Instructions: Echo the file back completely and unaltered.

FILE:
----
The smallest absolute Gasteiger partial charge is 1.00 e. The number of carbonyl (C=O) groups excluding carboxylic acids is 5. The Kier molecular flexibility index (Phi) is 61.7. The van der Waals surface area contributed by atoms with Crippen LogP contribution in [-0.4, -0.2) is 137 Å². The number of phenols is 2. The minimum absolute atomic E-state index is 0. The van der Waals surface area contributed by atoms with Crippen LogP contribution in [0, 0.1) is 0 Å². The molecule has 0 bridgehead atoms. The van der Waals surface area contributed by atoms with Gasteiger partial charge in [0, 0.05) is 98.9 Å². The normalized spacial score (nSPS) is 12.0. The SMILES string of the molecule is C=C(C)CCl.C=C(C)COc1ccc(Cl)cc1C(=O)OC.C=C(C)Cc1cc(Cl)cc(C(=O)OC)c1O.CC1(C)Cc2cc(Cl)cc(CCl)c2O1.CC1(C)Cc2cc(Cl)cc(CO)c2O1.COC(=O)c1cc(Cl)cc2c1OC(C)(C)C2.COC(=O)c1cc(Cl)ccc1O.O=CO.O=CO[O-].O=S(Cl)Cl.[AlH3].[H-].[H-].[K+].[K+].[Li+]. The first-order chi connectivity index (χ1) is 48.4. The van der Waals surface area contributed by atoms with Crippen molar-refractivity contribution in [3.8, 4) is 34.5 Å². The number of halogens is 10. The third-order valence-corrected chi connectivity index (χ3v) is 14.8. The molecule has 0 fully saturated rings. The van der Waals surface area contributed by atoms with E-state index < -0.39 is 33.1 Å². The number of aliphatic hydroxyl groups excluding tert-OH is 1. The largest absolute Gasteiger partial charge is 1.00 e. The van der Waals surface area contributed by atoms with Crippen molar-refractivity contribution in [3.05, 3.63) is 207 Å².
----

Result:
The smallest absolute Gasteiger partial charge is 1.00 e. The number of carbonyl (C=O) groups excluding carboxylic acids is 5. The Kier molecular flexibility index (Phi) is 61.7. The van der Waals surface area contributed by atoms with Crippen LogP contribution in [-0.4, -0.2) is 137 Å². The number of phenols is 2. The minimum absolute atomic E-state index is 0. The van der Waals surface area contributed by atoms with Crippen LogP contribution in [0, 0.1) is 0 Å². The molecule has 0 bridgehead atoms. The van der Waals surface area contributed by atoms with Gasteiger partial charge in [0, 0.05) is 98.9 Å². The normalized spacial score (nSPS) is 12.0. The SMILES string of the molecule is C=C(C)CCl.C=C(C)COc1ccc(Cl)cc1C(=O)OC.C=C(C)Cc1cc(Cl)cc(C(=O)OC)c1O.CC1(C)Cc2cc(Cl)cc(CCl)c2O1.CC1(C)Cc2cc(Cl)cc(CO)c2O1.COC(=O)c1cc(Cl)cc2c1OC(C)(C)C2.COC(=O)c1cc(Cl)ccc1O.O=CO.O=CO[O-].O=S(Cl)Cl.[AlH3].[H-].[H-].[K+].[K+].[Li+]. The first-order chi connectivity index (χ1) is 48.4. The van der Waals surface area contributed by atoms with Crippen molar-refractivity contribution in [3.8, 4) is 34.5 Å². The number of halogens is 10. The third-order valence-corrected chi connectivity index (χ3v) is 14.8. The molecule has 0 fully saturated rings. The van der Waals surface area contributed by atoms with E-state index < -0.39 is 33.1 Å². The number of aliphatic hydroxyl groups excluding tert-OH is 1. The largest absolute Gasteiger partial charge is 1.00 e. The van der Waals surface area contributed by atoms with Crippen molar-refractivity contribution in [3.05, 3.63) is 207 Å².